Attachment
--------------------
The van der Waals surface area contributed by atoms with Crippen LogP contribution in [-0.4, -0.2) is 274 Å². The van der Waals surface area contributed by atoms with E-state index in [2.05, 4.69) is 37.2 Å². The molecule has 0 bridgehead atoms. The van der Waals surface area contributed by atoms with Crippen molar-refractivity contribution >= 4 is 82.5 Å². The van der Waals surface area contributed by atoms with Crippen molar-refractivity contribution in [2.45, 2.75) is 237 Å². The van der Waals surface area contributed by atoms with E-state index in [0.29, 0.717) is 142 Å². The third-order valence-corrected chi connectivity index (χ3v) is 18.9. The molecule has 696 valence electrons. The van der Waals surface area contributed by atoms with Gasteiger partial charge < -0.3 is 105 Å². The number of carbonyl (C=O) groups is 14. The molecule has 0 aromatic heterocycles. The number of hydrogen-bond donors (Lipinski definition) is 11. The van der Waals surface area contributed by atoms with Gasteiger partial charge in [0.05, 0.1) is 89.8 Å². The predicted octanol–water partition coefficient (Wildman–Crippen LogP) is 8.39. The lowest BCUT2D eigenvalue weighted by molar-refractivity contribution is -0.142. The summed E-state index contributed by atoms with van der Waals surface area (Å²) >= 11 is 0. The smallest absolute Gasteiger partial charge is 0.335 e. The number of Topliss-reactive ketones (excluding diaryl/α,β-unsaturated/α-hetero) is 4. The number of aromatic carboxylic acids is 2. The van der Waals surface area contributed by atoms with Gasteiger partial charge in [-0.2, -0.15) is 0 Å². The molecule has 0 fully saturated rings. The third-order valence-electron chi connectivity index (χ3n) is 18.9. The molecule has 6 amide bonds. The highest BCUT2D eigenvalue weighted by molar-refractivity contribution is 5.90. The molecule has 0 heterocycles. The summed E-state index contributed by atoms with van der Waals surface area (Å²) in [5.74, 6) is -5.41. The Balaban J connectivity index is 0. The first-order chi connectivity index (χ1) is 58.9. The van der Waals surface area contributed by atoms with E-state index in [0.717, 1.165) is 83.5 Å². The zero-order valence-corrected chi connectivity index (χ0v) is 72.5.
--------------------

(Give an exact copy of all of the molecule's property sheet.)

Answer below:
The van der Waals surface area contributed by atoms with Crippen LogP contribution in [-0.4, -0.2) is 274 Å². The van der Waals surface area contributed by atoms with E-state index in [2.05, 4.69) is 37.2 Å². The molecule has 0 bridgehead atoms. The van der Waals surface area contributed by atoms with Crippen molar-refractivity contribution >= 4 is 82.5 Å². The van der Waals surface area contributed by atoms with Crippen molar-refractivity contribution in [2.45, 2.75) is 237 Å². The van der Waals surface area contributed by atoms with E-state index in [0.29, 0.717) is 142 Å². The third-order valence-corrected chi connectivity index (χ3v) is 18.9. The molecule has 696 valence electrons. The van der Waals surface area contributed by atoms with Gasteiger partial charge < -0.3 is 105 Å². The number of carbonyl (C=O) groups is 14. The molecule has 0 aromatic heterocycles. The number of hydrogen-bond donors (Lipinski definition) is 11. The van der Waals surface area contributed by atoms with Gasteiger partial charge in [0.05, 0.1) is 89.8 Å². The predicted octanol–water partition coefficient (Wildman–Crippen LogP) is 8.39. The lowest BCUT2D eigenvalue weighted by molar-refractivity contribution is -0.142. The summed E-state index contributed by atoms with van der Waals surface area (Å²) >= 11 is 0. The smallest absolute Gasteiger partial charge is 0.335 e. The number of Topliss-reactive ketones (excluding diaryl/α,β-unsaturated/α-hetero) is 4. The number of aromatic carboxylic acids is 2. The van der Waals surface area contributed by atoms with Gasteiger partial charge in [-0.2, -0.15) is 0 Å². The molecule has 0 fully saturated rings. The third-order valence-electron chi connectivity index (χ3n) is 18.9. The molecule has 6 amide bonds. The highest BCUT2D eigenvalue weighted by molar-refractivity contribution is 5.90. The molecule has 0 heterocycles. The summed E-state index contributed by atoms with van der Waals surface area (Å²) in [5.74, 6) is -5.41. The Balaban J connectivity index is 0. The first-order chi connectivity index (χ1) is 58.9. The van der Waals surface area contributed by atoms with E-state index in [0.717, 1.165) is 83.5 Å². The zero-order valence-corrected chi connectivity index (χ0v) is 72.5.